A post from my Marvel blog of years past, this one the final entry in a sequence on the Marvel books that made me into a regular Marvel reader.
Finishing up our series on the comics that made me a Marvel reader.
Through everything else I’d been exposed to and had picked up on, I still wasn’t really a Spider-Man fan. I was entranced by the cover of AMAZING SPIDER-MAN #178, but not enough to buy it (though I thought about it for weeks afterwards.) I did buy the next issue, #179, but I still didn’t get what all the hubbub was about. Spidey didn’t seem like a put-upon average joe. If anything, he seemed a lot more in-crowd than I ever was.
During this time, Marvel began coming out with paperback book-sized collections of the earliest stories of the various characters–the Pocket Books line. I first picked up the FANTASTIC FOUR volume, which reprinted issues #1-6 (and wherein I first got to read FF #1), and read the thing over to the point where my personal copy is crumbling.
It was on some subsequent shopping trip to the local mall that I stopped into the bookstore, and came across the book to your left. This was the second SPIDER-MAN POCKET BOOK, collecting issues #7-13, though I didn’t realize that when I bought it. And I did so pretty much on the spur of the moment, because I either had some money in my pocket or an offer from my parents to buy me a book, and it was the only thing I had the remotest interest in.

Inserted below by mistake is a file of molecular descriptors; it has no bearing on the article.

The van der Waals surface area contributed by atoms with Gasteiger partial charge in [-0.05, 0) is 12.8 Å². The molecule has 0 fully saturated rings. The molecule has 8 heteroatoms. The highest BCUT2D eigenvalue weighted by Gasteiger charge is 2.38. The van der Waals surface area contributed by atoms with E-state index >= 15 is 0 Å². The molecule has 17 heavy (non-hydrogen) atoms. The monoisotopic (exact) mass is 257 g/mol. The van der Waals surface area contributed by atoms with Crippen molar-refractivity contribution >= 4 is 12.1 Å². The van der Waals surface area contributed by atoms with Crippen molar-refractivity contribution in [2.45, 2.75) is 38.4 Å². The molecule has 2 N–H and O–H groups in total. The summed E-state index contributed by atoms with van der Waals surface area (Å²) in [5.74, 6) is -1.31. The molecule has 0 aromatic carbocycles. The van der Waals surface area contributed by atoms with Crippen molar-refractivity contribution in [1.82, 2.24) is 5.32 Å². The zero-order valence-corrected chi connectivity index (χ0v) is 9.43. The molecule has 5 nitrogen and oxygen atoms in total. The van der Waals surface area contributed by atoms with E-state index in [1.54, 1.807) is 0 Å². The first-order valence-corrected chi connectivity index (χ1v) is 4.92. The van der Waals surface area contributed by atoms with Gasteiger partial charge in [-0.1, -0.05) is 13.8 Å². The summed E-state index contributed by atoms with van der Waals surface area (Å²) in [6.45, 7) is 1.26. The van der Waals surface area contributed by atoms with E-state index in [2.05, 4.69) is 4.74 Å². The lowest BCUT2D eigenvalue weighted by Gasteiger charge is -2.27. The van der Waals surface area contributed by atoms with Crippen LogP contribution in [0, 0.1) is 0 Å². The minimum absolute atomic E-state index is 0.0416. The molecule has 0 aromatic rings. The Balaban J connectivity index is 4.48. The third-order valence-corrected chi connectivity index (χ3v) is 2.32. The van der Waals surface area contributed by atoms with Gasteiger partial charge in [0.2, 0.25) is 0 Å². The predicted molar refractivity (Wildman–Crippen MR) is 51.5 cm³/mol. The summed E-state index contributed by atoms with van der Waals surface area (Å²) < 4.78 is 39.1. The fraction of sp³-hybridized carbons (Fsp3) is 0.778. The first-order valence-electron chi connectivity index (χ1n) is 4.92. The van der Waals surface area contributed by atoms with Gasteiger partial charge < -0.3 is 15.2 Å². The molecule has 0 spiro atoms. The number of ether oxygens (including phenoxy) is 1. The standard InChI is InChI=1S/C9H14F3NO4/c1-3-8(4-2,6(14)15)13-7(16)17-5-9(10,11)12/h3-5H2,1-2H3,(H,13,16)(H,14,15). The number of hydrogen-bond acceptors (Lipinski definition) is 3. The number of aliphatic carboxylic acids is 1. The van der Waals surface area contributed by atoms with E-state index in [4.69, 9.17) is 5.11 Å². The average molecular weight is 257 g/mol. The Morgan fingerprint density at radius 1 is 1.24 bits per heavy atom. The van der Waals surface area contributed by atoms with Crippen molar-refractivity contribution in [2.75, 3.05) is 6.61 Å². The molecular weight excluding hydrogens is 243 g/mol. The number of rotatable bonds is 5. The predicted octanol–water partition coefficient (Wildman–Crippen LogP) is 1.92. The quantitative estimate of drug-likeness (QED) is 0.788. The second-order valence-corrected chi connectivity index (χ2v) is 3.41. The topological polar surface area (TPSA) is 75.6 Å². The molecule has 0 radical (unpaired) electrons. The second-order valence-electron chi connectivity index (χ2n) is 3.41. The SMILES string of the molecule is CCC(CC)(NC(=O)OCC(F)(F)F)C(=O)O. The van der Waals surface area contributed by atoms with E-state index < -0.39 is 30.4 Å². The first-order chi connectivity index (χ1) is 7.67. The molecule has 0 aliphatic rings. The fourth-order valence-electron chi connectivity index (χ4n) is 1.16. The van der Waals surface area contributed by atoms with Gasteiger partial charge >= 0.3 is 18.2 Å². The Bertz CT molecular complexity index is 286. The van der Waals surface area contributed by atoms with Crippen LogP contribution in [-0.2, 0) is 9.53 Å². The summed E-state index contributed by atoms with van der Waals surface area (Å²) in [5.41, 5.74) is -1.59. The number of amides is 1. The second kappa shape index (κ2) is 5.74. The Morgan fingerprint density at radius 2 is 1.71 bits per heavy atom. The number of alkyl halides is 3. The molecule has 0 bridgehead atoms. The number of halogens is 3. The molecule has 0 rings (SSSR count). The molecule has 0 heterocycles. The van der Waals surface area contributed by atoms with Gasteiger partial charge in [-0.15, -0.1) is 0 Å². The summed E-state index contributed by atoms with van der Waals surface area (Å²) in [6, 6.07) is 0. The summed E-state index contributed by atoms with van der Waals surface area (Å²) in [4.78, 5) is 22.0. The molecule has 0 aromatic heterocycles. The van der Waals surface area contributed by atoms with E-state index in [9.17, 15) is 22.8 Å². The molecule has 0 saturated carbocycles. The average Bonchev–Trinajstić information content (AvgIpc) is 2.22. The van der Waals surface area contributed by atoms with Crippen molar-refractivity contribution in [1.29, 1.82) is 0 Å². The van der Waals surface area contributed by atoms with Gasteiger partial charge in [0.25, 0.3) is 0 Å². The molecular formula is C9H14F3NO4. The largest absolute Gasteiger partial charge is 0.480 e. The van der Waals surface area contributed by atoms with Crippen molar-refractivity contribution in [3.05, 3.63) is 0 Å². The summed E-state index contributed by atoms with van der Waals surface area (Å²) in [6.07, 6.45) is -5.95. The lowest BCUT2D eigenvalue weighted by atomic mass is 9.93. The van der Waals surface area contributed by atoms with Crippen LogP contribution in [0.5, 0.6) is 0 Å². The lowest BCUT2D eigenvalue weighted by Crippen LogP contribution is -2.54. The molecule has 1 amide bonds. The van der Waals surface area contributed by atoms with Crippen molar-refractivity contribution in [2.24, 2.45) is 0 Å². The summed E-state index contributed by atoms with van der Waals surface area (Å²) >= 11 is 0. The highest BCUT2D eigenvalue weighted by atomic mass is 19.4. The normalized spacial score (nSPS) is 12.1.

I can remember going to eat lunch at a Jack-In-The-Box fast food restaurant, and paging through the paperback. I was somewhat disappointed that this was the second volume, and I would therefore be coming in on the middle of the series run. But I put that aside, and started reading. And that’s when I fell in love with Spider-Man.
These early Spider-Man stories resonated with me in a way that no others I’d encountered earlier ever had. This was the formative Spider-Man, the guy who was a geek in High School, who still lived with his elderly Aunt, and for whom everything seemed to go wrong–all of which were elements that had largely departed the series by 1978. And they also had the quirky, distinctive, slightly disturbing artwork of Steve Ditko, who truly defined the character, as well as the inviting, punchy, funny writing of Stan Lee, then at the top of his game, when this entire approach to super heroes was new.
I have a greater personal fondness for the vaster Stan Lee/Jack Kirby collaboration on FANTASTIC FOUR, but I have to admit that Lee and Ditko’s AMAZING SPIDER-MAN was the quintessential triumph of the Marvel age, the best, most innovative thing to spawn out of it. So I’m ecstatic that Marvel is not only doing an OMNIBUS of this material, but it’s the largest thing we’ve ever done in this format, collecting the entirety of the Lee/Ditko Spider-Man run, including all 38 issues, the Annuals, AMAZING FANTASY #15 and a couple of other Spidey-related stories that Ditko inked over Kirby. It’s the closest thing I can imagine to a Marvel Bible.
This is the 200th entry in this blog, all produced in the space of less than a year. So far, so good.